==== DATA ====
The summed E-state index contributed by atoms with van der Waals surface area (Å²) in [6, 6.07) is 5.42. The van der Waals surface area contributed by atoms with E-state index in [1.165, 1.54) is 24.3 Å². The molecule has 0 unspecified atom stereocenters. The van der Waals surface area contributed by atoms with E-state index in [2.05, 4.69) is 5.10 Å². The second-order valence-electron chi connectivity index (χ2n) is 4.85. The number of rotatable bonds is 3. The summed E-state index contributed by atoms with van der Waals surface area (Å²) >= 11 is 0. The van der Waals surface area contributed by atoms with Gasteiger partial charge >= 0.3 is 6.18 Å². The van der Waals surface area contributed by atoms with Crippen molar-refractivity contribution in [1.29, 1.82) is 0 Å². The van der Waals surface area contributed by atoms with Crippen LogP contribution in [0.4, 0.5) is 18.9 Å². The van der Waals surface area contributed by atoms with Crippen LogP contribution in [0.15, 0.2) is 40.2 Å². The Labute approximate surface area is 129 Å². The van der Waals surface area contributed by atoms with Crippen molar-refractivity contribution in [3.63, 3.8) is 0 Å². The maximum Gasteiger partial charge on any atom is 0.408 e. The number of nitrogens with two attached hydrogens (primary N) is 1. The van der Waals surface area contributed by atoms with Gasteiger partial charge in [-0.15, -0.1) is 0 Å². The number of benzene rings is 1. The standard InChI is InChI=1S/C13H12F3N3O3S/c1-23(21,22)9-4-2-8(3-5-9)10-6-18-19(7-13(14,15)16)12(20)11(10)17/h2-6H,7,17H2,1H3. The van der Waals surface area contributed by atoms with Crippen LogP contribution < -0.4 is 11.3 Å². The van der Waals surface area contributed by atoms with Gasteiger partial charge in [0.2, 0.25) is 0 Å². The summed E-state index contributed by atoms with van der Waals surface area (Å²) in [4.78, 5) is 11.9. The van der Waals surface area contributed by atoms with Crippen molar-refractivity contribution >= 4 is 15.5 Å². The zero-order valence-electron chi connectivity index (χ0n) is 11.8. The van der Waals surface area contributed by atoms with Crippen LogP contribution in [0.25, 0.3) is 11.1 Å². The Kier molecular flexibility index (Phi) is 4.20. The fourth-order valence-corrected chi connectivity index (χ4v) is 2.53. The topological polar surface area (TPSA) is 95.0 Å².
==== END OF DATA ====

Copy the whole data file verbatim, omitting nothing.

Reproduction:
The summed E-state index contributed by atoms with van der Waals surface area (Å²) in [6, 6.07) is 5.42. The van der Waals surface area contributed by atoms with E-state index in [1.165, 1.54) is 24.3 Å². The molecule has 0 unspecified atom stereocenters. The van der Waals surface area contributed by atoms with E-state index in [2.05, 4.69) is 5.10 Å². The second-order valence-electron chi connectivity index (χ2n) is 4.85. The number of rotatable bonds is 3. The summed E-state index contributed by atoms with van der Waals surface area (Å²) >= 11 is 0. The van der Waals surface area contributed by atoms with Gasteiger partial charge >= 0.3 is 6.18 Å². The van der Waals surface area contributed by atoms with Crippen molar-refractivity contribution in [1.29, 1.82) is 0 Å². The van der Waals surface area contributed by atoms with Crippen LogP contribution in [0.4, 0.5) is 18.9 Å². The van der Waals surface area contributed by atoms with Crippen LogP contribution in [0.15, 0.2) is 40.2 Å². The Labute approximate surface area is 129 Å². The van der Waals surface area contributed by atoms with Crippen molar-refractivity contribution in [3.63, 3.8) is 0 Å². The maximum Gasteiger partial charge on any atom is 0.408 e. The number of nitrogens with two attached hydrogens (primary N) is 1. The van der Waals surface area contributed by atoms with Gasteiger partial charge in [-0.15, -0.1) is 0 Å². The number of benzene rings is 1. The standard InChI is InChI=1S/C13H12F3N3O3S/c1-23(21,22)9-4-2-8(3-5-9)10-6-18-19(7-13(14,15)16)12(20)11(10)17/h2-6H,7,17H2,1H3. The van der Waals surface area contributed by atoms with Crippen LogP contribution < -0.4 is 11.3 Å². The van der Waals surface area contributed by atoms with Gasteiger partial charge in [0.2, 0.25) is 0 Å². The summed E-state index contributed by atoms with van der Waals surface area (Å²) in [4.78, 5) is 11.9. The van der Waals surface area contributed by atoms with Crippen molar-refractivity contribution >= 4 is 15.5 Å². The zero-order valence-electron chi connectivity index (χ0n) is 11.8. The van der Waals surface area contributed by atoms with Crippen LogP contribution in [0.25, 0.3) is 11.1 Å². The Kier molecular flexibility index (Phi) is 4.20. The fourth-order valence-corrected chi connectivity index (χ4v) is 2.53. The topological polar surface area (TPSA) is 95.0 Å².